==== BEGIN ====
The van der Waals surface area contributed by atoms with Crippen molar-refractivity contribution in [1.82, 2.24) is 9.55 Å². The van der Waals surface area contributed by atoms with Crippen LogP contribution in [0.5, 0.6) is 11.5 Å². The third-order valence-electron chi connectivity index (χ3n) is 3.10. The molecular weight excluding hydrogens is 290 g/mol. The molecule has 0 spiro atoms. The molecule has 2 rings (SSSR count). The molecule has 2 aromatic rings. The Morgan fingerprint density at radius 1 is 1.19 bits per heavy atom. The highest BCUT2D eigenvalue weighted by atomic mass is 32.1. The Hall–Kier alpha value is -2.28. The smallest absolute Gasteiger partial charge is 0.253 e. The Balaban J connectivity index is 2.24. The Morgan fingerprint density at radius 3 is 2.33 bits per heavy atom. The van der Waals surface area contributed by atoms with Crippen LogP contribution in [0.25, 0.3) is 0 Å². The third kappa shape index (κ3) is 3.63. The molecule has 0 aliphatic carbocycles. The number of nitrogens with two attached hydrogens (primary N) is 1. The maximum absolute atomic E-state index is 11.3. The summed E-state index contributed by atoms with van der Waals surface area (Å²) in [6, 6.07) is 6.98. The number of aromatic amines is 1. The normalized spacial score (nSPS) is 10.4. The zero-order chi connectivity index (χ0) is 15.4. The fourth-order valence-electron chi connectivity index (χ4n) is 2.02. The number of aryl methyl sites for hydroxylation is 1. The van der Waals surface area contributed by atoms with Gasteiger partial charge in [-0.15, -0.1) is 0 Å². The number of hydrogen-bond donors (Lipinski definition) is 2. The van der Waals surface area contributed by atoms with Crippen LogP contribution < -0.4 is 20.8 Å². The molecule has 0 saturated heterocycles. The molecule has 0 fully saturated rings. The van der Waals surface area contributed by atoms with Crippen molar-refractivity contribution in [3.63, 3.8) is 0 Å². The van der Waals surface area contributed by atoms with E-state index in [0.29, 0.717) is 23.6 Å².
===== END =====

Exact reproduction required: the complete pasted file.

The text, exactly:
The van der Waals surface area contributed by atoms with Crippen molar-refractivity contribution in [1.82, 2.24) is 9.55 Å². The van der Waals surface area contributed by atoms with Crippen LogP contribution in [0.5, 0.6) is 11.5 Å². The third-order valence-electron chi connectivity index (χ3n) is 3.10. The molecular weight excluding hydrogens is 290 g/mol. The molecule has 0 spiro atoms. The molecule has 2 rings (SSSR count). The molecule has 2 aromatic rings. The Morgan fingerprint density at radius 1 is 1.19 bits per heavy atom. The highest BCUT2D eigenvalue weighted by atomic mass is 32.1. The Hall–Kier alpha value is -2.28. The smallest absolute Gasteiger partial charge is 0.253 e. The Balaban J connectivity index is 2.24. The Morgan fingerprint density at radius 3 is 2.33 bits per heavy atom. The van der Waals surface area contributed by atoms with Crippen LogP contribution in [0.25, 0.3) is 0 Å². The third kappa shape index (κ3) is 3.63. The molecule has 0 aliphatic carbocycles. The number of nitrogens with two attached hydrogens (primary N) is 1. The maximum absolute atomic E-state index is 11.3. The summed E-state index contributed by atoms with van der Waals surface area (Å²) in [6, 6.07) is 6.98. The number of aromatic amines is 1. The normalized spacial score (nSPS) is 10.4. The zero-order chi connectivity index (χ0) is 15.4. The fourth-order valence-electron chi connectivity index (χ4n) is 2.02. The number of aryl methyl sites for hydroxylation is 1. The van der Waals surface area contributed by atoms with Gasteiger partial charge in [-0.15, -0.1) is 0 Å². The number of hydrogen-bond donors (Lipinski definition) is 2. The van der Waals surface area contributed by atoms with Crippen LogP contribution < -0.4 is 20.8 Å². The molecule has 0 saturated heterocycles. The molecule has 0 fully saturated rings. The van der Waals surface area contributed by atoms with Crippen molar-refractivity contribution in [3.63, 3.8) is 0 Å². The van der Waals surface area contributed by atoms with E-state index in [0.29, 0.717) is 23.6 Å².